Dozens of employees tweeted that they had lost access to work email and Slack channels overnight before receiving an official notice of termination on Friday morning, prompting a great deal of lamentation from current employees. and earlier on the platform they had built.

They shared blue hearts and greeting emojis expressing their support for one another, using the hashtags #OneTeam and #LoveWhereYouWorked, a past-tense version of a slogan employees had used for years to celebrate the company’s work culture.

Twitter’s curation team, which was responsible for “highlighting and contextualizing the best events and stories unfolding on Twitter,” had been eliminated, employees wrote.

Shannon Raj Singh, a lawyer who was Twitter’s acting head of human rights, tweeted that the company’s entire human rights team had been fired.

Another team focused on investigating how Twitter used machine learning and algorithms, an issue that was a priority for Musk, according to a tweet from a former Twitter senior manager, was also eliminated.

Top executives, including VP of engineering Arnaud Weber, said goodbye on Twitter on Friday: “Twitter still has a lot of potential unlocked, but I’m proud of what we’ve achieved.”

Employees at Twitter Blue, the premium subscription service that Musk is powering, were also laid off. An employee with the username “SillyRobin” who had indicated he had been fired tweeted an earlier tweet from Musk that said Twitter Blue would include “paywall bypass” for certain publishers.

“Just to be clear, he fired the team that was working on this,” the employee said.


Twitter said in its email to employees that offices would be temporarily closed and access to credentials suspended “to help ensure the security of each employee, as well as Twitter’s systems and customer data.”

Offices in London and Dublin appeared deserted on Friday, with no employees in sight. At the London office, any evidence that Twitter had ever occupied the building was erased.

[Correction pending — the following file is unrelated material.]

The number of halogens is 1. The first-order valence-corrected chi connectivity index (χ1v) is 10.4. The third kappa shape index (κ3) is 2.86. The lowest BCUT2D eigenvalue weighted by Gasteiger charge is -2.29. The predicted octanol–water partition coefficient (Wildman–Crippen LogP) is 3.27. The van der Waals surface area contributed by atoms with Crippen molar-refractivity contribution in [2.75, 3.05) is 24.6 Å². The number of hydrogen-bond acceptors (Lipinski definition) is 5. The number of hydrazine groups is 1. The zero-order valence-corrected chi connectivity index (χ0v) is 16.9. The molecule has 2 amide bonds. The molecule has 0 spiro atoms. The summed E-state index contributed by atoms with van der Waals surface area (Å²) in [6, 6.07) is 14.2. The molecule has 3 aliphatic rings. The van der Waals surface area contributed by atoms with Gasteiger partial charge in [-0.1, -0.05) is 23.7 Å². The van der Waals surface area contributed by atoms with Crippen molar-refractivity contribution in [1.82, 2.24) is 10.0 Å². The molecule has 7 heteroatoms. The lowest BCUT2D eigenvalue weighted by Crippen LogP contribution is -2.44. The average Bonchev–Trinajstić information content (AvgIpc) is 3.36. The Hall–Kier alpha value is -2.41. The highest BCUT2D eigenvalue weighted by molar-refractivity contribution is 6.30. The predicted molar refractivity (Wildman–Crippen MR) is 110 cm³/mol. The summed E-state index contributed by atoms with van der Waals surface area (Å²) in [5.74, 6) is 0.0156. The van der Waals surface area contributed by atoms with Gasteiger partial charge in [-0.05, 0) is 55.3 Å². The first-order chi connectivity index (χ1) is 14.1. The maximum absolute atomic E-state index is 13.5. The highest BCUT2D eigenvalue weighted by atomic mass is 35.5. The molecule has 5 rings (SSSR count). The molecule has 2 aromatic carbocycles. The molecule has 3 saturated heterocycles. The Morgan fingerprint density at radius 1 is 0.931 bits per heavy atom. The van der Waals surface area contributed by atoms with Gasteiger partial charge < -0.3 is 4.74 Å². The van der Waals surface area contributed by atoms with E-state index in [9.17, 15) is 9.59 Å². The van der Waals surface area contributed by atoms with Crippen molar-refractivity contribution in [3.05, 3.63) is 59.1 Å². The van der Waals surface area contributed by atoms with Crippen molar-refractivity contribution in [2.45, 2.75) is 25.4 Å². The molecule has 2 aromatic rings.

A receptionist at Twitter headquarters in San Francisco said some people had arrived and were working on the upper floors despite notices to stay away.

A class action lawsuit was archived Thursday against Twitter by several employees, who argued that the company was conducting mass layoffs without providing the required 60-day notice, in violation of California and federal law.

The suit asked the federal court in San Francisco to issue an order restricting Twitter from asking fired employees to sign documents without informing them of the pending case.

Reporting from Sheila Dang in Dallas, Katie Paul in Palo Alto, California, and Paresh Dave in Oakland, California; Additional reporting by Fanny Potkin, Rusharti Mukherjee, Aditya Kalra, Martin Coulter, Hyunjoo Jin, Supantha Mukherjee, and Arriana McLymore; Written by Matt Scuffham and Katie Paul; Edited by Kenneth Li, Jason Neely, Matthew Lewis, and William Mallard

Our standards: The Thomson Reuters Trust Principles.

Paresh Dave

Thomson Reuters

Technology reporter based in the San Francisco Bay Area who covers Google and the rest of Alphabet Inc. He joined Reuters in 2017 after four years at the Los Angeles Times focused on the local tech industry.